Published on 20 Feb 2014

Somerset Levels flooding from space

In the past two months, storm after storm has battered the UK, bringing heavy rain, damaging winds and flooding.

Without a doubt, the worst hit area in terms of the severity and longevity of the flooding has been the Somerset Levels.

As a vast low-lying floodplain housing a number of rivers that flow out into the Bristol Channel, it it prone to flooding. However, the constant deluge of heavy rain this winter has caused flooding on a scale not seen for many years.

Nasa satellites circle the earth constantly, snapping pictures of our planet below and act as an important record of how our landscape responds to the man-made and natural phenomena scouring the surface.

Two images below, released by Nasa, show a comparison of the Somerset Levels before and after the flooding that has taken place.

somersetlevels_flood_before_NASA_wp

somersetlevels_flood_after_NASA_wp

The top image above was taken on 4 November 2013 and shows the Somerset Levels as they would normally look.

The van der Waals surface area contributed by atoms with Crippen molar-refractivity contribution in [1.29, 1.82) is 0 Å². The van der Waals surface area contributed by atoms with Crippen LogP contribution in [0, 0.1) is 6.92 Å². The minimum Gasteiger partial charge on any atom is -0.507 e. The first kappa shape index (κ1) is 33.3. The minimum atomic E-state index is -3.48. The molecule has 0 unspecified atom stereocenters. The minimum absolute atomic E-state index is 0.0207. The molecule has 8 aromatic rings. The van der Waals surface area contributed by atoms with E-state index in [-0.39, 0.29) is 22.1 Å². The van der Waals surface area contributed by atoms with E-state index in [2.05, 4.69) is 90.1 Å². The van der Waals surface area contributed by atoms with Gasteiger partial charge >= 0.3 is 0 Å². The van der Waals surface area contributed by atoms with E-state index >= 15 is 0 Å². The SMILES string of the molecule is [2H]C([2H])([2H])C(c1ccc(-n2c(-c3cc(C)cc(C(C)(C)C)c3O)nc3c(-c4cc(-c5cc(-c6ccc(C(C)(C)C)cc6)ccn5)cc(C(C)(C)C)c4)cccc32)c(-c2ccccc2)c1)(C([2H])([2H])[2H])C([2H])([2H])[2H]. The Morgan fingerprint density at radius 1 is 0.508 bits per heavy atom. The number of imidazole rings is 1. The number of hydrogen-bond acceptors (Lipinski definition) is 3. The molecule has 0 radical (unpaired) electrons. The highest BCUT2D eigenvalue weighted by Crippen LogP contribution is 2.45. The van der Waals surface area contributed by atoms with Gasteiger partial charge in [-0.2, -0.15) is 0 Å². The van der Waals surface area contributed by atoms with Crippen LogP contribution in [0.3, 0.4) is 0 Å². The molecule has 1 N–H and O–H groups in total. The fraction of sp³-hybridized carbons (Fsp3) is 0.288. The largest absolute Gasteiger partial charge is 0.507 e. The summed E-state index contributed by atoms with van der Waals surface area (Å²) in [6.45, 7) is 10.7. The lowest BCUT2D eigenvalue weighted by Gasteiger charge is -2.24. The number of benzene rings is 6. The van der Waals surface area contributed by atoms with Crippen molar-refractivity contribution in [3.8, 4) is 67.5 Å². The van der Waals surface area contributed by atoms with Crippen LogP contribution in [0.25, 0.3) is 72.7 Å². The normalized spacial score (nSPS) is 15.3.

The image below that was taken on 16 February 2014 and shows the Somerset Levels severely flooded, with vast areas of land covered in water.

Although the rain has eased this week, south west England has already had 109 per cent of its average February rainfall in the first 11 days of the month.

The Environment Agency still has two severe flood warnings for the Somerset Levels, with the flooding set to continue.

Whilst the next few days will see the weather deliver the area no more than some showers, the threat of heavier rain will return from this weekend onwards.

Don’t forget, you can get the latest forecast on the Channel 4 Weather website. I also post regular updates on Twitter – @liamdutton

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One reader comment

  1. Ashley Haworth-roberts says:

    Friday’s Daily Mail gunning for Met Office. Not because of wrong forecasts during the winter – but because of their wrong pre-season forecast which had it ‘drier than average’.

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